"Persons who do not fully understand this sutra, the Lotus, look at passages in the sutra that say that, if one reads the sutra, one will be reborn in the human or heavenly realms; they look at passages that speak of going to the Tushita heaven or the heaven of the thirty-three gods; or they look at passages that speak of rebirth in [Amida’s] land of Peace and Sustenance; and they suppose that though one may practice the teachings of the Lotus Sutra in this impure land of ours, and though its principles may be very admirable, one cannot hope thereby to reach the stage where there is no more regression in one’s progress to enlightenment. So they assert that one must continue to be reborn again and again for long ages in this impure land, hoping for the dawn of [Maitreya’s] appearance some 5,670 million years in the future; or they claim that, when one is reborn in the realm of animals or that of human beings, the process of rebirth blots out all memory of previous existences and hence one can never put an end to one’s sufferings. Still others object that the Lotus Sutra represents a type of self-empowered religious practice and hence is very difficult to carry out.
Errors of this kind in all likelihood come from a failure to distinguish between the two roads to salvation, that put forward in the sutras prior to the Lotus and that of the Lotus. Persons who propound such views not only lead themselves astray into the darkness of delusion, but they blind the Buddha eye of all living beings.
The idea that one should seek rebirth in the Tushita heaven is found frequently in the Hinayana sutras, and in a few cases in the Mahayana sutras as well. The idea that one should strive for rebirth in the Western Paradise is found in many Mahayana sutras. All these passages are examples of that which should be opened up and merged [with the Lotus Sutra].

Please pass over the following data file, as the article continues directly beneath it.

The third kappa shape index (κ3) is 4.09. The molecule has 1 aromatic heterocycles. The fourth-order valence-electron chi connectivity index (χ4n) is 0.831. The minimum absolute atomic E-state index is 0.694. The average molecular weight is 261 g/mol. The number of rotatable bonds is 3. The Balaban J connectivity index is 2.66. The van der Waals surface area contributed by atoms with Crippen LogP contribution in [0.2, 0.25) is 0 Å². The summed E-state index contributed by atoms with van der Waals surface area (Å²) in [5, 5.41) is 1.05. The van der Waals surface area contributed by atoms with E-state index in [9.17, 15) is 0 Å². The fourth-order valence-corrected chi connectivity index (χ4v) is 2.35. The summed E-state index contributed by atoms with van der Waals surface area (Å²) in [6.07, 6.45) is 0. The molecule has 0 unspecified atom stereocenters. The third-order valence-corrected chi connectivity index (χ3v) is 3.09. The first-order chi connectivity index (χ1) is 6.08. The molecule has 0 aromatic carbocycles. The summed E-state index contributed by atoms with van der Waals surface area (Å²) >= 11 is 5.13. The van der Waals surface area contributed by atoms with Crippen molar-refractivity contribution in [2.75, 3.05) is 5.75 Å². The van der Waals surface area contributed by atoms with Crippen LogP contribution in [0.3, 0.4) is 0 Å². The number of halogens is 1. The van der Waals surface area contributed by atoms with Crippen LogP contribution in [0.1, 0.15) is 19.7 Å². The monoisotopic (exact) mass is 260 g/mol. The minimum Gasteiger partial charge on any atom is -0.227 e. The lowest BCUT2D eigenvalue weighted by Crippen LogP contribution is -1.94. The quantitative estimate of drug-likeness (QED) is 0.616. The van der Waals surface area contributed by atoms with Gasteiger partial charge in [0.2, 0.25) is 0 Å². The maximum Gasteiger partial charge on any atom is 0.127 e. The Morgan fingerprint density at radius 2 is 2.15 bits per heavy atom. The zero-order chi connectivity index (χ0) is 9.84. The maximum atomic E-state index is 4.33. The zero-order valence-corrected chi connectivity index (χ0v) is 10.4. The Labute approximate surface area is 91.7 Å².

But according to the teachings of the Lotus Sutra, the Tushita heaven is to be counted among the lands of the Buddhas of the ten directions, the Western Paradise too is none other than one of the lands of the Buddhas of the ten directions, and the realms of human and heavenly beings are none other than such lands. When the Lotus Sutra addresses evil persons, it speaks of the evil that is a part of the Ten Worlds, and assures them that, since evil persons too are endowed with the five types of vision, even the most evil of all persons are capable of being saved. When it addresses women, it assures them that women are endowed with the Ten Worlds and that women in any of the Ten Worlds can attain Buddhahood. So long as one, through the Lotus Sutra, sets one’s mind on the attainment of perfect and true enlightenment, one can never be dragged back into the nine realms of unenlightened existence by the power of karma."